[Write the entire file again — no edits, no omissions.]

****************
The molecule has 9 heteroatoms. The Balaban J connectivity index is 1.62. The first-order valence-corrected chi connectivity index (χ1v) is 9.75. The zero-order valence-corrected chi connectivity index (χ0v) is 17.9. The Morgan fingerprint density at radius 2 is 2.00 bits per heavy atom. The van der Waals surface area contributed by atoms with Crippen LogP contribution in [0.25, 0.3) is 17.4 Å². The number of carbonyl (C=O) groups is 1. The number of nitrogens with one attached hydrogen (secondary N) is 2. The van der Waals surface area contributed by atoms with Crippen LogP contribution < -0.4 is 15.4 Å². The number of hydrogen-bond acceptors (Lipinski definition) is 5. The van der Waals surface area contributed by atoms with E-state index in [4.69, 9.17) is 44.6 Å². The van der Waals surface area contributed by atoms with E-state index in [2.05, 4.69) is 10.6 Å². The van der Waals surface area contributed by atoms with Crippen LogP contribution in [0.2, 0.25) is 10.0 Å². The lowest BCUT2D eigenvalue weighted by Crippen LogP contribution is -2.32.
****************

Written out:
The molecule has 9 heteroatoms. The Balaban J connectivity index is 1.62. The first-order valence-corrected chi connectivity index (χ1v) is 9.75. The zero-order valence-corrected chi connectivity index (χ0v) is 17.9. The Morgan fingerprint density at radius 2 is 2.00 bits per heavy atom. The van der Waals surface area contributed by atoms with Crippen LogP contribution in [0.25, 0.3) is 17.4 Å². The number of carbonyl (C=O) groups is 1. The number of nitrogens with one attached hydrogen (secondary N) is 2. The van der Waals surface area contributed by atoms with Crippen LogP contribution < -0.4 is 15.4 Å². The number of hydrogen-bond acceptors (Lipinski definition) is 5. The van der Waals surface area contributed by atoms with E-state index in [4.69, 9.17) is 44.6 Å². The van der Waals surface area contributed by atoms with E-state index in [2.05, 4.69) is 10.6 Å². The van der Waals surface area contributed by atoms with Crippen LogP contribution in [0.2, 0.25) is 10.0 Å². The lowest BCUT2D eigenvalue weighted by Crippen LogP contribution is -2.32.